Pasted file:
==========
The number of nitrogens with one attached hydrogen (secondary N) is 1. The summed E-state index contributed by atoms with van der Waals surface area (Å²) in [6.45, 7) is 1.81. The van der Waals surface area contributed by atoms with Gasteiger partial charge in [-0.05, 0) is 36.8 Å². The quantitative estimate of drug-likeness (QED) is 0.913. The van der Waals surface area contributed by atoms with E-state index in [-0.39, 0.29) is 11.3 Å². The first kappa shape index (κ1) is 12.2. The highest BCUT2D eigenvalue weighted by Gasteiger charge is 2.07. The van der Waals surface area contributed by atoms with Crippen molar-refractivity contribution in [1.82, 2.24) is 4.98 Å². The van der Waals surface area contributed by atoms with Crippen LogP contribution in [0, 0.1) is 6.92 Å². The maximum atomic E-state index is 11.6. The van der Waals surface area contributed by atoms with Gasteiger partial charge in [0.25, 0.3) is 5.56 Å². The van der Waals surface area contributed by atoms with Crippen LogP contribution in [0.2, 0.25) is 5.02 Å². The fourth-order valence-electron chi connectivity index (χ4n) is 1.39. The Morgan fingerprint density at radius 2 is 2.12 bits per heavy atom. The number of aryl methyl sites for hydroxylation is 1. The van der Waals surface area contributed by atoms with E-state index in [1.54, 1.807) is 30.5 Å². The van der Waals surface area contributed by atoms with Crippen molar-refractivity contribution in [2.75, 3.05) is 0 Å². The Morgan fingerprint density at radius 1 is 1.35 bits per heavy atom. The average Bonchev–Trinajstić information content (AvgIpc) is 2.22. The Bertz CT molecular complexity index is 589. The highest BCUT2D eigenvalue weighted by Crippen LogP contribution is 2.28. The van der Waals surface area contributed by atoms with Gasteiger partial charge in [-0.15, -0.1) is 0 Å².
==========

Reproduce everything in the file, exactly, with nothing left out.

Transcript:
The number of nitrogens with one attached hydrogen (secondary N) is 1. The summed E-state index contributed by atoms with van der Waals surface area (Å²) in [6.45, 7) is 1.81. The van der Waals surface area contributed by atoms with Gasteiger partial charge in [-0.05, 0) is 36.8 Å². The quantitative estimate of drug-likeness (QED) is 0.913. The van der Waals surface area contributed by atoms with E-state index in [-0.39, 0.29) is 11.3 Å². The first kappa shape index (κ1) is 12.2. The highest BCUT2D eigenvalue weighted by Gasteiger charge is 2.07. The van der Waals surface area contributed by atoms with Crippen molar-refractivity contribution in [1.82, 2.24) is 4.98 Å². The van der Waals surface area contributed by atoms with Crippen LogP contribution in [0, 0.1) is 6.92 Å². The maximum atomic E-state index is 11.6. The van der Waals surface area contributed by atoms with Gasteiger partial charge in [0.25, 0.3) is 5.56 Å². The van der Waals surface area contributed by atoms with Crippen LogP contribution in [0.2, 0.25) is 5.02 Å². The fourth-order valence-electron chi connectivity index (χ4n) is 1.39. The Morgan fingerprint density at radius 2 is 2.12 bits per heavy atom. The number of aryl methyl sites for hydroxylation is 1. The van der Waals surface area contributed by atoms with E-state index in [1.54, 1.807) is 30.5 Å². The van der Waals surface area contributed by atoms with Crippen molar-refractivity contribution in [2.75, 3.05) is 0 Å². The Morgan fingerprint density at radius 1 is 1.35 bits per heavy atom. The average Bonchev–Trinajstić information content (AvgIpc) is 2.22. The Bertz CT molecular complexity index is 589. The highest BCUT2D eigenvalue weighted by Crippen LogP contribution is 2.28. The van der Waals surface area contributed by atoms with Gasteiger partial charge in [-0.15, -0.1) is 0 Å².